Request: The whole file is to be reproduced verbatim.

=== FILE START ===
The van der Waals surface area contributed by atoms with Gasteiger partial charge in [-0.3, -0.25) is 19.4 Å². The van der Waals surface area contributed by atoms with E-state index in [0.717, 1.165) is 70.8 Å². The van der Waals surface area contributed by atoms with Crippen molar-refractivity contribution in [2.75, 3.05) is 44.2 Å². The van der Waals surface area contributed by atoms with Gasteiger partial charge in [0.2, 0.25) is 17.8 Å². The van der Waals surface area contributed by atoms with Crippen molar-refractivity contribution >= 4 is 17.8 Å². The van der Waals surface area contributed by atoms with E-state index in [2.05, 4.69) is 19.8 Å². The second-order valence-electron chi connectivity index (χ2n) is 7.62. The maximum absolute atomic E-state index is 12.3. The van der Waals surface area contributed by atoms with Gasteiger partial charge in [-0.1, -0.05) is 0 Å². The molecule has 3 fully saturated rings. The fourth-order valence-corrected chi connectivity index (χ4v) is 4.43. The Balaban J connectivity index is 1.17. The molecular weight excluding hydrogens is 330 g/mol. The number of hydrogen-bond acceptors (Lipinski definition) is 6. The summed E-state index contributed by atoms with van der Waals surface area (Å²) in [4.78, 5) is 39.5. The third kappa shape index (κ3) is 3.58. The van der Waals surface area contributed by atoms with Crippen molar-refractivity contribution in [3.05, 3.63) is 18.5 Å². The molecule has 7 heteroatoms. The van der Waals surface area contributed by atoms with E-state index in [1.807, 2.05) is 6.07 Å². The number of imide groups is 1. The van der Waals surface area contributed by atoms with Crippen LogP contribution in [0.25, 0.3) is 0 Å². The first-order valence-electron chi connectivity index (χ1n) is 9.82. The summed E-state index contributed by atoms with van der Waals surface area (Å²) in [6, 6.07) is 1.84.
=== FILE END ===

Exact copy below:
The van der Waals surface area contributed by atoms with Gasteiger partial charge in [-0.3, -0.25) is 19.4 Å². The van der Waals surface area contributed by atoms with E-state index in [0.717, 1.165) is 70.8 Å². The van der Waals surface area contributed by atoms with Crippen molar-refractivity contribution in [2.75, 3.05) is 44.2 Å². The van der Waals surface area contributed by atoms with Gasteiger partial charge in [0.2, 0.25) is 17.8 Å². The van der Waals surface area contributed by atoms with Crippen molar-refractivity contribution >= 4 is 17.8 Å². The van der Waals surface area contributed by atoms with E-state index in [2.05, 4.69) is 19.8 Å². The second-order valence-electron chi connectivity index (χ2n) is 7.62. The maximum absolute atomic E-state index is 12.3. The van der Waals surface area contributed by atoms with Gasteiger partial charge in [-0.1, -0.05) is 0 Å². The molecule has 3 fully saturated rings. The fourth-order valence-corrected chi connectivity index (χ4v) is 4.43. The Balaban J connectivity index is 1.17. The molecular weight excluding hydrogens is 330 g/mol. The number of hydrogen-bond acceptors (Lipinski definition) is 6. The summed E-state index contributed by atoms with van der Waals surface area (Å²) in [4.78, 5) is 39.5. The third kappa shape index (κ3) is 3.58. The van der Waals surface area contributed by atoms with Crippen molar-refractivity contribution in [3.05, 3.63) is 18.5 Å². The molecule has 7 heteroatoms. The van der Waals surface area contributed by atoms with E-state index in [1.807, 2.05) is 6.07 Å². The number of imide groups is 1. The van der Waals surface area contributed by atoms with Crippen LogP contribution in [0.25, 0.3) is 0 Å². The first-order valence-electron chi connectivity index (χ1n) is 9.82. The summed E-state index contributed by atoms with van der Waals surface area (Å²) in [6, 6.07) is 1.84.